Many features an advanced server provides will be crucial in improving TTFB, like the request processing mechanism, caching, firewall and more. Also, location selection in terms of the geography of your traffic is really important. When you distribute your content across multiple servers in different geographic locations, you reduce the latency upon the requests because the distance between the server and the end user decreases.

Geographic location impacts TTFB

Additionally, another bonus of using an advanced WordPress hosting provider, is that the solution should be engineered to provide you with hardware and software that is already optimized for high-performance and lightning-fast back-end requests.

Use a Content Delivery Network (CDN)

The main way CDN technologies improve TTFB values is by lowering the geographical distance between the hosting server and the target audience when requesting media files. Content Deliver Networks store copies of your static assets to their edge servers, and each time they automatically choose to distribute from their edge location closest to the requesting user.

Try our Award-Winning WordPress Hosting today!

Minifying Your Scripts

You can reduce the size of your code and the number of JavaScript, and CSS files by compressing them without compromising performance.

Optimize Your Images

Compress your images to reduce their file sizes. Luckily, there are ways to optimize your images without compromising their quality. You should also benefit from modern image formats like WebP, which offer better compression.

Use Server-Side Caching

Caching has a major impact on reducing TTFB values. Your best choice when utilizing caching is to go with server-side caching. At Pressidium, we have dedicated ourselves to providing a multilayered caching mechanism that will increase overall cache-hit ratios and make your site perform significantly better, while simultaneously helping reduce TTFB to the maximum extent.

Optimize SQL Queries

Identifying and enhancing slow database queries is another great way to help with TTFB issues. There are lots of ways to speed up your website’s database. You will have to first identify the slow queries and then optimize them. You may also need to create indexes, modify your site to use object caching, defragment your database, or take other more advanced measures such as custom fields and table structures.

Avoid Theme and Plugin’s Overuse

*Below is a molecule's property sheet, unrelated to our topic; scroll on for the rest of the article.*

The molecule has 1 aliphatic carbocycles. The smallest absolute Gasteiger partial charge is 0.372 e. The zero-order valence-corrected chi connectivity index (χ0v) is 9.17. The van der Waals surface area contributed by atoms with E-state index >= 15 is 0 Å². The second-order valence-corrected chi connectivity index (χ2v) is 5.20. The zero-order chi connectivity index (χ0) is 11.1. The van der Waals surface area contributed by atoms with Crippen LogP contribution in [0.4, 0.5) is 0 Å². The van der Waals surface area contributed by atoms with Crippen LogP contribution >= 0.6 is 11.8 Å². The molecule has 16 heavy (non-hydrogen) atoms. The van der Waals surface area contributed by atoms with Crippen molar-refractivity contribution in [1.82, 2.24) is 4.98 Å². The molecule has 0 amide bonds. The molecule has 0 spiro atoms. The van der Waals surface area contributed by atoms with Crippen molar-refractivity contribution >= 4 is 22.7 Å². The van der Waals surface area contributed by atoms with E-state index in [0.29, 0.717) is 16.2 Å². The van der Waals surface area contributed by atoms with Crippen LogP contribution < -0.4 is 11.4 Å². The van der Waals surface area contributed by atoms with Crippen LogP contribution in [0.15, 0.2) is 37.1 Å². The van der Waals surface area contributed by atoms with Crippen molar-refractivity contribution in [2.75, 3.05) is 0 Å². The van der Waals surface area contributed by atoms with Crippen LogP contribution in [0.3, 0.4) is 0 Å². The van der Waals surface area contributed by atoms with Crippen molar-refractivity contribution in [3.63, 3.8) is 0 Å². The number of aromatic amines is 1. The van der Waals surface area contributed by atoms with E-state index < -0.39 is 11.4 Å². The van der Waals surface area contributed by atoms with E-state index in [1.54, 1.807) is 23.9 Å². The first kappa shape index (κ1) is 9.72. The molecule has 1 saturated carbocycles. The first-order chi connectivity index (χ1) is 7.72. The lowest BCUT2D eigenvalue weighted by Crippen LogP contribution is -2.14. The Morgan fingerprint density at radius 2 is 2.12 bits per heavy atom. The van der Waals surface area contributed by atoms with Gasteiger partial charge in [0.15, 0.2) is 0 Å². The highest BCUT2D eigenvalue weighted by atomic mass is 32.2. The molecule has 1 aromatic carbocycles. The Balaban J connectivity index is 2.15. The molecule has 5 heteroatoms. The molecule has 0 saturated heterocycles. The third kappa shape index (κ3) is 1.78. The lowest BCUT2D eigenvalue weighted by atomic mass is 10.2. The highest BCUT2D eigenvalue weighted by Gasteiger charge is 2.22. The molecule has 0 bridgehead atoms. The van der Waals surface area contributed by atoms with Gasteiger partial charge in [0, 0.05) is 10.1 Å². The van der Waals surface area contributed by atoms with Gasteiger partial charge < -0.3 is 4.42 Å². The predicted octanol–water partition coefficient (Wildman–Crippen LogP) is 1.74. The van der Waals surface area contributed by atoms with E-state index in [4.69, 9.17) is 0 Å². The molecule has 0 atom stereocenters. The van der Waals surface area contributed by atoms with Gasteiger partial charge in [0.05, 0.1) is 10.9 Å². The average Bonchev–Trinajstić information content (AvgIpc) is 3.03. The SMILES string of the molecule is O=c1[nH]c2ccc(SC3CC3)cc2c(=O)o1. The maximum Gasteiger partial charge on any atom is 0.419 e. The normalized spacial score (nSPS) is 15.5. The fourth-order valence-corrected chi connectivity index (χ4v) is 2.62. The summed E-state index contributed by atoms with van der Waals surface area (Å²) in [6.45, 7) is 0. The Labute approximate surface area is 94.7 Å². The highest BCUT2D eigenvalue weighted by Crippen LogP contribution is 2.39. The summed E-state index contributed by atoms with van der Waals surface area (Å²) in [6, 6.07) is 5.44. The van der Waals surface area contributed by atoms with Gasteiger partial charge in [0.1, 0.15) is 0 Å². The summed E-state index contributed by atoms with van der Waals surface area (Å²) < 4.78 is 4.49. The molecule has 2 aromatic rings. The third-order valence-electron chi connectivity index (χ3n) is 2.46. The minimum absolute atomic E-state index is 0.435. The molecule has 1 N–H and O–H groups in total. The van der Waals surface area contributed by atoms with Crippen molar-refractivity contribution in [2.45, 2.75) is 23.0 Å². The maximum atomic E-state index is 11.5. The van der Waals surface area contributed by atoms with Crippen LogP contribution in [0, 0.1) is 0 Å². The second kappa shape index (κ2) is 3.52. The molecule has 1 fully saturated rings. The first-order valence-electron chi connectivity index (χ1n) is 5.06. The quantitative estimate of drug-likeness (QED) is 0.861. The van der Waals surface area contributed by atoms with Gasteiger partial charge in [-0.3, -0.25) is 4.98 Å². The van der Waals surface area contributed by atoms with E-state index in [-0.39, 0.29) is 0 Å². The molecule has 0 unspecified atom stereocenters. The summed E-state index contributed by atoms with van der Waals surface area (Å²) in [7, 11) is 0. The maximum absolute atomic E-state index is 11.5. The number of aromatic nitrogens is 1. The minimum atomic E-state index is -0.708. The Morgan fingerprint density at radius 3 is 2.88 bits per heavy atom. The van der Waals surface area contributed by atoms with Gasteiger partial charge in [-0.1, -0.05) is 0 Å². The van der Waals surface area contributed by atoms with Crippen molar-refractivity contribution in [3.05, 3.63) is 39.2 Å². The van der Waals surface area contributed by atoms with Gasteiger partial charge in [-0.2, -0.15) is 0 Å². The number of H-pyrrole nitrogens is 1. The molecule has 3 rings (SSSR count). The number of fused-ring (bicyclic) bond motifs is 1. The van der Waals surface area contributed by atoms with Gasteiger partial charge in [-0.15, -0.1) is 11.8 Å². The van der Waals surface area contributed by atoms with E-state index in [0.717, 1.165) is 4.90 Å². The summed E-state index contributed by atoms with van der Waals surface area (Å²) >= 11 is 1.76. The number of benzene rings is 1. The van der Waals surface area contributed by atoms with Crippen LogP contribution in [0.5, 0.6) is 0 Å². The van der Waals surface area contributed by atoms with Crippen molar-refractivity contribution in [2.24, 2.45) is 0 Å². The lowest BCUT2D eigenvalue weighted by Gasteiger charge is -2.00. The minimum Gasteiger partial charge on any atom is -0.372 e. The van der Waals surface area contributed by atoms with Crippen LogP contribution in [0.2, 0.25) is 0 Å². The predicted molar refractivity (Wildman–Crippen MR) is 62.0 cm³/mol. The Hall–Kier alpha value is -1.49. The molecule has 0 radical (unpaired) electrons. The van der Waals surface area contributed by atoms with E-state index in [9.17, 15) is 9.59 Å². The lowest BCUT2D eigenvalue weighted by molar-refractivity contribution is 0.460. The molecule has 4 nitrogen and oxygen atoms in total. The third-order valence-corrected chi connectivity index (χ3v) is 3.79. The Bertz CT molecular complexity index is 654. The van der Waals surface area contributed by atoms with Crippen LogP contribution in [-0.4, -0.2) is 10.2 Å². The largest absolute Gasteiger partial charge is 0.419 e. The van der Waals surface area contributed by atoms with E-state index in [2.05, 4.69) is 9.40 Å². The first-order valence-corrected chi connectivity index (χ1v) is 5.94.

One of the most important best practices is to try to keep your website simple, by using well-built pre-optimized themes and the smallest number of plugins possible. You should check that they are not highly resource-consuming by using a monitoring plugin and deleting the unnecessary ones. We also recommend updating them often, to benefit from any performance improvements and security fixes.

Avoid multiple redirects

You may have noticed that sometimes you visit, let’s say and the server responds with a redirect to and then another redirect to This can be merged into one redirect to reduce TTFB values.

Use the early hints (HTTP status 103) techniques to get hints about the sites and resources that the server is expecting the final response will link.

Avoid blocking for external resources

Let’s say that you visit a website which, somewhere in its code makes a request to another external website to fetch data to display in the generated HTML. That means that loading will hold and be blocked until the external data is retrieved, and if, for some reason, the other site is down, your requests will wait until the request times out.

Frequently Asked Questions

What is a Good Server Response Time?

A good server response time, often referred to as Time to First Byte (TTFB), is typically less than 100-200 milliseconds. This means that when a user’s browser sends a request to your server, the server should ideally respond within 100-200 ms.

How to Reduce Initial Server Response Time With a WordPress Plugin?

You can install and activate a plugin such as WP-Optimize. Its features will help you clean your database by removing unnecessary data. Things like transients, spam comments, options, and pingbacks will slow down db queries and therefore impact server response time by increasing Time To First Byte (TTFB). WP-Optimize can also defragment and compress your MySQL tables to improve the efficiency of your database.

A well-known caching plugin such as WP Rocket can really come in handy as well. The features it provides, such as page caching, browser caching, CSS Minification, JavaScript, and HTML files, GZIP compression, and image lazy loading will speed up initial page rendering.


Understanding and optimizing Server Response Time (Time To First Byte – TTFB) is crucial for your website’s performance. We discussed how factors like network speed, server efficiency, and code optimization impact TTFB and what you can do to measure and improve it. 

Hopefully, now after reading this article, you have gained valuable insight into improving TTFB values, and we’ve helped you demystify the concept.

Start Your 14 Day Free Trial

Try our award winning WordPress Hosting!


See how Pressidium can help you scale
your business with ease.